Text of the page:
Security releases annual report

by Clint Hutchcroft & Zach JamesStaff Writers

Simpson College Security Director Chris Frerichs released the results from the Annual Security Report to faculty and students last week. The report included information for the 2008-2009 school year.

Security officials are required to release information on all incidents reported to Student Development, Security, Residence Life and Greek Life.

“Ultimately, this report should bring attention to all people involved,” Frerichs said. “For the students, it should provide them with a sense of making better decisions so Simpson can be a better and safer environment.”

According to Frerichs, reading the report and analyzing the statistics should also provide students a better understanding of what occurs around campus.

“Protecting yourself and everybody by making the right decisions and not getting into trouble is what this report should mean to every student on campus,” Frerichs said.

According to the report, the crimes committed most frequently at Simpson included alcohol-related violations with disciplinary action. In 2008, 120 violations were reported, up 17 from 103 in 2007. Eight burglary cases were reported last year, compared to six in 2007.

There was one sex offense case reported in 2008, the same as 2007. Other individual reports included auto theft, and two cases of drug abuse which led to disciplinary action.

The report is released in accordance to the Jeanne Clery Disclosure of Campus Security Policy and Campus Crime Statistics Act. The act requires that all colleges that receive financial aid from federal institutions are required to submit and make public records of criminal reports in a categorized and dated fashion, while also protecting the names of the alleged criminals and victims.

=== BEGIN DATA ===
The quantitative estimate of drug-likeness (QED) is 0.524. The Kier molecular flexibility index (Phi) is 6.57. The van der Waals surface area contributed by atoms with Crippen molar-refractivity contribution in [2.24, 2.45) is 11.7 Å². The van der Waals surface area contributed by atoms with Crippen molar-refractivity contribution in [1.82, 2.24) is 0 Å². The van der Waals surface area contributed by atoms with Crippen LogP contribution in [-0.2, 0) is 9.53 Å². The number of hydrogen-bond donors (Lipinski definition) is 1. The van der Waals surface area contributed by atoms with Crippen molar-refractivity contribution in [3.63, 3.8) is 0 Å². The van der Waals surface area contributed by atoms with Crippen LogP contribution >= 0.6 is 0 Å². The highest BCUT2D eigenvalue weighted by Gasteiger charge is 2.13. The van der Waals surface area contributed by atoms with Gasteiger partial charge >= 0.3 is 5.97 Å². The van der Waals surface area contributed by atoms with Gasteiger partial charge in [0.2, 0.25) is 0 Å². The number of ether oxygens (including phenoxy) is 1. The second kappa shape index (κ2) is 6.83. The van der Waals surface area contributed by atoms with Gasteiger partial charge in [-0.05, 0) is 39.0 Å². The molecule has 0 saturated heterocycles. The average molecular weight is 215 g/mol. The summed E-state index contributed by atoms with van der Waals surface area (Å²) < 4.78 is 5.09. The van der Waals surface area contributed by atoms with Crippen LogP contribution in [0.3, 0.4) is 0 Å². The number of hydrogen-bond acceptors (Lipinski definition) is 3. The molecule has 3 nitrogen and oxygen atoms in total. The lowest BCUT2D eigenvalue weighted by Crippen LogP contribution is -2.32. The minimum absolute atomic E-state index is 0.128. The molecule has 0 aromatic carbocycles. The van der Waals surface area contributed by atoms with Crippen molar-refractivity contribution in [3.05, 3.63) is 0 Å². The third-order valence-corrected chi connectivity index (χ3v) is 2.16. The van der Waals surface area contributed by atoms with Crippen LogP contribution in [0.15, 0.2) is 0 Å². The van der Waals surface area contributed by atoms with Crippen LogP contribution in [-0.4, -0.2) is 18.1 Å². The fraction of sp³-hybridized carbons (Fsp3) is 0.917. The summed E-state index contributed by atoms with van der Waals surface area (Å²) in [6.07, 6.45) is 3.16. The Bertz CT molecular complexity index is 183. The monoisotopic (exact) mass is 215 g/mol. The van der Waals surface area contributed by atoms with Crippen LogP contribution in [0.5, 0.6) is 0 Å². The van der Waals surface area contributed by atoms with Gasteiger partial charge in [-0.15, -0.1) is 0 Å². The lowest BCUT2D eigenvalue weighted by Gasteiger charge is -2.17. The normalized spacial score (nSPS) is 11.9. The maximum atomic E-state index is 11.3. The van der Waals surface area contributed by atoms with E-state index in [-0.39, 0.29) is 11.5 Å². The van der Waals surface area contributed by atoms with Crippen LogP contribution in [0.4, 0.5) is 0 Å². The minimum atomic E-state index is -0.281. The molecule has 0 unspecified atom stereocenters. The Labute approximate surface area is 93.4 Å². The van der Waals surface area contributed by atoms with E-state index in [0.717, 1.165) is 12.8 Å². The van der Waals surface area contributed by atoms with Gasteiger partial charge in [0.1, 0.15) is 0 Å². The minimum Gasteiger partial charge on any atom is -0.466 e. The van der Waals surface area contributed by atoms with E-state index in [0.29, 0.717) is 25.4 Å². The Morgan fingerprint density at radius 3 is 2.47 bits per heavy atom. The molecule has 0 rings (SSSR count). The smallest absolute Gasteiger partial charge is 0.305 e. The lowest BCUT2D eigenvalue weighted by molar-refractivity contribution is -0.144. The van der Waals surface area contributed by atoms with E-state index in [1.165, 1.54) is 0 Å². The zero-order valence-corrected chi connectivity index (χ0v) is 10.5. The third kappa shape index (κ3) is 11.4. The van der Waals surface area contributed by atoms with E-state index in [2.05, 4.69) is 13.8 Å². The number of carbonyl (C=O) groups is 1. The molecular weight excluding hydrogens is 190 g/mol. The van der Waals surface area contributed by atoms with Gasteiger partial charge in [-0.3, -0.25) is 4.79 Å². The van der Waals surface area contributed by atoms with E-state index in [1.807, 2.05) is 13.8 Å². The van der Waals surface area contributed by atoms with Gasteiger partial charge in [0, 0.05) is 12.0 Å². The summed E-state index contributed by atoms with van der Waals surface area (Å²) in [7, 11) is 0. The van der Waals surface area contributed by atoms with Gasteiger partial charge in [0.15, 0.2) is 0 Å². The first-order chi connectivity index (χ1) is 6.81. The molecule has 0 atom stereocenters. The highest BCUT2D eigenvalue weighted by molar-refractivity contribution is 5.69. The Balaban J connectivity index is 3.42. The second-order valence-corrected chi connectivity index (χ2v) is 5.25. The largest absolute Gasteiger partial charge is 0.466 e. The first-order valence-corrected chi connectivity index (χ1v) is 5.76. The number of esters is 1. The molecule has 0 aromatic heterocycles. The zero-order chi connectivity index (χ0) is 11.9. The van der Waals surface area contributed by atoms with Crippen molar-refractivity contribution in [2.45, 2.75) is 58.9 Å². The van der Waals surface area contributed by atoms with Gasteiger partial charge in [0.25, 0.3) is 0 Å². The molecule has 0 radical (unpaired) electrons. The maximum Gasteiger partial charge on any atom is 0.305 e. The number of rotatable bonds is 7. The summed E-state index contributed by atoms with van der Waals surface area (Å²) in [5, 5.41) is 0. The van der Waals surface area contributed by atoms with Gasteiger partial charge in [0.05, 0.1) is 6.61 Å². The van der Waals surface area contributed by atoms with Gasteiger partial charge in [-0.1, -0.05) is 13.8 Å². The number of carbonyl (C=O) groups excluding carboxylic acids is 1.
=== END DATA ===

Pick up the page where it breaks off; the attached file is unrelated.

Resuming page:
Data is released annually showing crimes reported over the duration of three years.

“When we come across a reported crime, (we) want to make sure all the facts are included so if we need to contact police or higher jurisdictions of law enforcement we have an accountable record of the events,” sophomore Pat Gerhardt, who works for Security, said.

The crimes reported are a combination of various crimes used by the FBI to collect statistical data of the types of crimes reported to police departments from all over the U. S. The list includes homicide, sexual assault, robbery, aggravated assault, burglary, arson, motor vehicle theft and possession of illegal substance or items (firearms, poisons, etc), among others.

Simpson’s data is available online on the school Web site.

Beginning in 2010, the report will include more information, Frerichs said.

“Crimes which will be new next year include hate crimes, emergency response situations, missing persons and fire safety,” he said.

Frerichs said he wasn’t necessarily surprised by any of the statistics, but that the number of crimes reported may be concerning.

“Overall violence is something to be concerned about,” Frerichs said. “You look at what happened at Virginia Tech and Northern Illinois and try to apply if something like that happened here. That’s why I want students to take the Clery Act seriously.”